Plans to construct a shipping channel in the 1890s the entire length of the Trinity River to Dallas were scrapped because of prohibitive dredging costs. In the early 1900s, a project to build a series of 25 locks was proposed and 7 locks were built 13 miles downstream of Dallas. But construction was halted after WWI with no plans or funds available to complete the lock system. The current Trinity River Corridor Project is one of the most monumental public works and economic development projects ever attempted, combining wild natural areas (wildlife habitat, wetlands, trails, Great Trinity Forest) and amenities (recreational facilities—Trinity River Audubon Center, Texas Horse Park, Trinity Forest Golf Club, and the Ronald Kirk Bridge & Felix H Lozada, Sr Gateway). The Project expects to transform the downtown Dallas flood zone into the nation’s largest urban park while providing flood protection, recreation, environmental stewardship, business development, and major transportation elements, with flood control being the priority. A new style of urban development has mushroomed on both sides of the Dallas Floodway with stunning condos, townhouses, modern office towers, and a variety of outdoor dining and retail shops attuned to the city neighborhood lifestyle.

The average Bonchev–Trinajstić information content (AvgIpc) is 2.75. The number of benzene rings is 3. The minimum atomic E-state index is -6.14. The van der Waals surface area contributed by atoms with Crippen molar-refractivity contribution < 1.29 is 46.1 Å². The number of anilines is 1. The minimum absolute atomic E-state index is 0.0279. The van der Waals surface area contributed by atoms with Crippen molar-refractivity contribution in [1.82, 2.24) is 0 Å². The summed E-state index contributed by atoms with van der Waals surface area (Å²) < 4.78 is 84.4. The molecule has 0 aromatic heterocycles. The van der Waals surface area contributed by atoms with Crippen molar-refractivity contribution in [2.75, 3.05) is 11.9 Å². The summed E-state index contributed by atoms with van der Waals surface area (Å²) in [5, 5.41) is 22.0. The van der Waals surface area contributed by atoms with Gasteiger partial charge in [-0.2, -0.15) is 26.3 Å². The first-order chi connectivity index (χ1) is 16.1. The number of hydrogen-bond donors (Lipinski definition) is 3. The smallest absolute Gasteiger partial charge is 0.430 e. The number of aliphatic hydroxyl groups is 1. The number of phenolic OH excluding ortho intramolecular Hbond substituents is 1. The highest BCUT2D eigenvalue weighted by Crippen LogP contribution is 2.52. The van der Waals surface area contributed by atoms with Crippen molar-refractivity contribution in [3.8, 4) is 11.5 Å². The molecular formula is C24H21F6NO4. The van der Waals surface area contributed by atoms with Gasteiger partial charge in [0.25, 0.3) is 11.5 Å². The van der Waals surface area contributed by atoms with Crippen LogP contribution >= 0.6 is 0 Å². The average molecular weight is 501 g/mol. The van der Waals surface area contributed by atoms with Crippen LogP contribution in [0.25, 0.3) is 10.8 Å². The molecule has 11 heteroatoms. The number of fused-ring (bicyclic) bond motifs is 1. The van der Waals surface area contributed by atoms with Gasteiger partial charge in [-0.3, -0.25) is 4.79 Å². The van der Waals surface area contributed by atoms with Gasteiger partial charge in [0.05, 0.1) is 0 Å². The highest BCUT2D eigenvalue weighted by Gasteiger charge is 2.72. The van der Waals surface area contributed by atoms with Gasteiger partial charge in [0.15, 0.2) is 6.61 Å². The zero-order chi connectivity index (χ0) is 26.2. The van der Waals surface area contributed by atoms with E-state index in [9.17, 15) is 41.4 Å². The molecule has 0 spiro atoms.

Surrounding Dallas are many reservoir lakes formed by damming the Trinity River Forks for water management (flood and drought) and to provide recreation, such as fishing, boating, water-skiing, jet-skiing, kayaking, paddling, swimming, hiking, camping (in the many lakeside parks) and much more.
Grapevine Lake is an 8,000-acre lake in the heart of the Dallas/Ft Worth area, only about 20-22 miles northwest from Dallas City Center. The lake provides flood control for Grapevine TX, Dallas, and Dallas County Park cities. There are about 31 miles of hiking trails around the lake along with many campsites. Grapevine Lake is the site of the largest wine festival in the Southwest, held annually in September. The Urban Wine Trail in Grapevine, TX is the epicenter of the Texas winetasting experience. T